Home news Uber and Lyft intensify their efforts to warn about false drivers

Uber and Lyft intensify their efforts to warn about false drivers

Video: Uber driver shoots and kills a Florida man who threatened him, police say

Polk County Police reported that an Uber driver was defending himself against threats from a man who was chasing him and intimidating him by charging him with a weapon. The driver shot him and the man died.

Polk County Police reported that an Uber driver was defending himself against threats from a man who was chasing him and intimidating him by charging him with a weapon. The driver shot him and the man died.

CHICAGO

Every time Rachel Orden asks for an Uber, the 20-year-old checks the license plate of the vehicle, then opens the door and waits for the driver to say her name before he enters. And even then, think of a plan B if you feel uncomfortable.

"How could I get out? Can I open the door? Who do I have with speed dialing? Can I jump safely when I need it? That's all going through my head," said Orden, who usually uses this transport service once a week & # 39; goes out at night. The young college student says that the March 29 murder of Samantha Josephson, a student at the University of South Carolina, who accidentally got into a vehicle that she thought was her Uber made her even more careful.

The Josephson case has also prompted authorities and transport companies to make greater efforts to advise passengers to check that the vehicle and driver are legitimate. Although there are no official counts, there have been several cases where thieves and attackers pretended to be drivers of transportation services, often in bars.

"There are people who are predators and looking for potential victims," ​​said Anthony Guglielmi, spokesman for the Chicago Police Department, adding that cheaters arrive in bars because people may be drunk and not paying attention.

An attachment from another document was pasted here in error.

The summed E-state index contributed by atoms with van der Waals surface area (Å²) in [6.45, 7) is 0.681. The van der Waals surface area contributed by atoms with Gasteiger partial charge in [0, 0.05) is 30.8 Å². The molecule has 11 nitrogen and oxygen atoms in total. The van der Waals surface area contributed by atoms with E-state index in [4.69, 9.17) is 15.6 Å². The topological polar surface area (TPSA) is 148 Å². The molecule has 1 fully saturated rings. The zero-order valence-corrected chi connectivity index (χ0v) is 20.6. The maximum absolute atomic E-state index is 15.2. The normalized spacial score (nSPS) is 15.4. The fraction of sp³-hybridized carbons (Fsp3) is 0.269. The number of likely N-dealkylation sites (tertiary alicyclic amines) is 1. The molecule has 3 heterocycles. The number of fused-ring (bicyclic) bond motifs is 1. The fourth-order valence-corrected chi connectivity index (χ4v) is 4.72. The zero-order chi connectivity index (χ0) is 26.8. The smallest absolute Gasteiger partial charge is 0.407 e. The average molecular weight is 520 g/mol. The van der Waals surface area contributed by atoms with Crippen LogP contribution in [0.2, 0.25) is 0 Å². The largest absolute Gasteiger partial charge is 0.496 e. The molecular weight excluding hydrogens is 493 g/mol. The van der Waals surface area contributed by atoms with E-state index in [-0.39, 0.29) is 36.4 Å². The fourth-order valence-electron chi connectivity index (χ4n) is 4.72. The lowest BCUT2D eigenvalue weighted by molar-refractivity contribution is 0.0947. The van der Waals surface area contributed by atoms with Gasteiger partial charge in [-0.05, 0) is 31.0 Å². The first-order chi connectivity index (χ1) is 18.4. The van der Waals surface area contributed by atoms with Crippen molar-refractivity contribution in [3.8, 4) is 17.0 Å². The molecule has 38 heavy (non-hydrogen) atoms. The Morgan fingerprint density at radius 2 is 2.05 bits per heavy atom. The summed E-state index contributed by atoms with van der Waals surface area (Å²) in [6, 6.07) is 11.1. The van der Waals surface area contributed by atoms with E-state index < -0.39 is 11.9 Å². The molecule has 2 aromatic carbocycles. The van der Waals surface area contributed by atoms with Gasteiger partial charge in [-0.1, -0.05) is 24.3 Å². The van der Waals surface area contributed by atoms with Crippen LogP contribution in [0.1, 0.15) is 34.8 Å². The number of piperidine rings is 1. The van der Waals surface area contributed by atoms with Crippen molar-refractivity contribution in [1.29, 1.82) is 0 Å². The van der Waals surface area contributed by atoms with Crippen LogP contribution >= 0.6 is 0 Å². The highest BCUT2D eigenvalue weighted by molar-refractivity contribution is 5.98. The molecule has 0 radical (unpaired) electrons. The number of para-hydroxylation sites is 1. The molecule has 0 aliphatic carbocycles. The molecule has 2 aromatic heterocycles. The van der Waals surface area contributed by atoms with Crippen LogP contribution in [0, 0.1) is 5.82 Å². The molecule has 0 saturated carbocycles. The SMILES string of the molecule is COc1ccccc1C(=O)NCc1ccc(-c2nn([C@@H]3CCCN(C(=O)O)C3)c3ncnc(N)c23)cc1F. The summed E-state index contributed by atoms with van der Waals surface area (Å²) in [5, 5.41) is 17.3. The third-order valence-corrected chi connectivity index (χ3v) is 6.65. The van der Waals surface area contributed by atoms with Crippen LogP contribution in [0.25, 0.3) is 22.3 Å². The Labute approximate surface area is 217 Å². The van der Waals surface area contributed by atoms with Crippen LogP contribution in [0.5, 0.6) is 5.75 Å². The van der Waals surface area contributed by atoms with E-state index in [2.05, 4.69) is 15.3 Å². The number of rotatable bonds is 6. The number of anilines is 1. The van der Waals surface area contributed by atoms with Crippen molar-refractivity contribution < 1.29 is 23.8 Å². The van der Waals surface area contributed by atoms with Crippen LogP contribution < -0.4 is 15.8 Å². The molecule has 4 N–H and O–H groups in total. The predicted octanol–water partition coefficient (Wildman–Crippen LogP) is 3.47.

Musaab Afundi, a man from the Chicago area, is accused of raping four women whom he arrested in bars after posing as an Uber driver in 2017.

A 34-year-old man was arrested this week on suspicion of raping a woman who got into his car after leaving a Seattle bar in December. And a Connecticut man was charged last month for raping and abducting two women he had arrested in bars in December.

"There is no more dangerous place to be than in a locked car driven by a stranger," said Bryant Greening, a Chicago lawyer who specializes in representing drivers and transportation users. "You must be aware of what is around you and think how you would react if the situation becomes bitter … you must listen to your instincts."

Not only women are at risk. The men were also robbed after getting into the wrong car. "Predators do not discriminate," the lawyer added.

Greening urged Uber and Lyft to do more to educate customers and offer technological solutions. In addition, following the death of Josephson, a bill was introduced in South Carolina law to require Uber and Lyft drivers to have light signs.

Uber said in a written statement that he will launch a campaign in the coming weeks and send automatic notifications to remind passengers of the security steps.

Lyft said it contains photos of the driver and information about the vehicle, and some cars have a screen on the signs that changes color and matches the application to help them identify their journey.

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